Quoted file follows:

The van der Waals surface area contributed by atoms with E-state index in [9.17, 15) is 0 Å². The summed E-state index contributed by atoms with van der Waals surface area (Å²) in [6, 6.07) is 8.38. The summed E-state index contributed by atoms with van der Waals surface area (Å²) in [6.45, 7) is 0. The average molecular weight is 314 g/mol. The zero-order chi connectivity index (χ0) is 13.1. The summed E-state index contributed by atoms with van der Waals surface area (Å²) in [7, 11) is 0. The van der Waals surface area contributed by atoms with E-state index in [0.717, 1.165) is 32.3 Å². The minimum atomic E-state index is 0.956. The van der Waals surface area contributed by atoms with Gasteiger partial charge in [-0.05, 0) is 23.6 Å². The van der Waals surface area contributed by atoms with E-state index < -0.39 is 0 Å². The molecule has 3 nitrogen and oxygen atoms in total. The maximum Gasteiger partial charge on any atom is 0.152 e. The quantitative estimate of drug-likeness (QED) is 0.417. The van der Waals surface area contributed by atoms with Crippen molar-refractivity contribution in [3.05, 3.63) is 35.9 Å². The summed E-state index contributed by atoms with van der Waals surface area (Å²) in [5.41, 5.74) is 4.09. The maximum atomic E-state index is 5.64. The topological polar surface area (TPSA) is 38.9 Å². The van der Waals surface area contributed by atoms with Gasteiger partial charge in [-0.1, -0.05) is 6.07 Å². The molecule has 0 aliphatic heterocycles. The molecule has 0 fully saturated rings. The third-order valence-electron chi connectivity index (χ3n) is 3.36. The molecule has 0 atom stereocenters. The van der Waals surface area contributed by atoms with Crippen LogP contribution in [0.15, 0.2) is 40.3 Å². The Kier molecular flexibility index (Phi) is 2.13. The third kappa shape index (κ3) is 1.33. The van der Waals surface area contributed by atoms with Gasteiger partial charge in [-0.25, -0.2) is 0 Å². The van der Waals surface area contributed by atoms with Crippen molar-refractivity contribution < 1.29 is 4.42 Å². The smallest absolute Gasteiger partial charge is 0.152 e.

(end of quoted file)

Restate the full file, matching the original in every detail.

The van der Waals surface area contributed by atoms with E-state index in [9.17, 15) is 0 Å². The summed E-state index contributed by atoms with van der Waals surface area (Å²) in [6, 6.07) is 8.38. The summed E-state index contributed by atoms with van der Waals surface area (Å²) in [6.45, 7) is 0. The average molecular weight is 314 g/mol. The zero-order chi connectivity index (χ0) is 13.1. The summed E-state index contributed by atoms with van der Waals surface area (Å²) in [7, 11) is 0. The van der Waals surface area contributed by atoms with E-state index in [0.717, 1.165) is 32.3 Å². The minimum atomic E-state index is 0.956. The van der Waals surface area contributed by atoms with Gasteiger partial charge in [-0.05, 0) is 23.6 Å². The van der Waals surface area contributed by atoms with E-state index < -0.39 is 0 Å². The molecule has 3 nitrogen and oxygen atoms in total. The maximum Gasteiger partial charge on any atom is 0.152 e. The quantitative estimate of drug-likeness (QED) is 0.417. The van der Waals surface area contributed by atoms with Crippen molar-refractivity contribution in [3.05, 3.63) is 35.9 Å². The summed E-state index contributed by atoms with van der Waals surface area (Å²) in [5.41, 5.74) is 4.09. The maximum atomic E-state index is 5.64. The topological polar surface area (TPSA) is 38.9 Å². The van der Waals surface area contributed by atoms with Gasteiger partial charge in [-0.1, -0.05) is 6.07 Å². The molecule has 0 aliphatic heterocycles. The molecule has 0 fully saturated rings. The third-order valence-electron chi connectivity index (χ3n) is 3.36. The molecule has 0 atom stereocenters. The van der Waals surface area contributed by atoms with Crippen LogP contribution in [0.15, 0.2) is 40.3 Å². The Kier molecular flexibility index (Phi) is 2.13. The third kappa shape index (κ3) is 1.33. The van der Waals surface area contributed by atoms with Gasteiger partial charge in [-0.25, -0.2) is 0 Å². The van der Waals surface area contributed by atoms with Crippen molar-refractivity contribution < 1.29 is 4.42 Å². The smallest absolute Gasteiger partial charge is 0.152 e.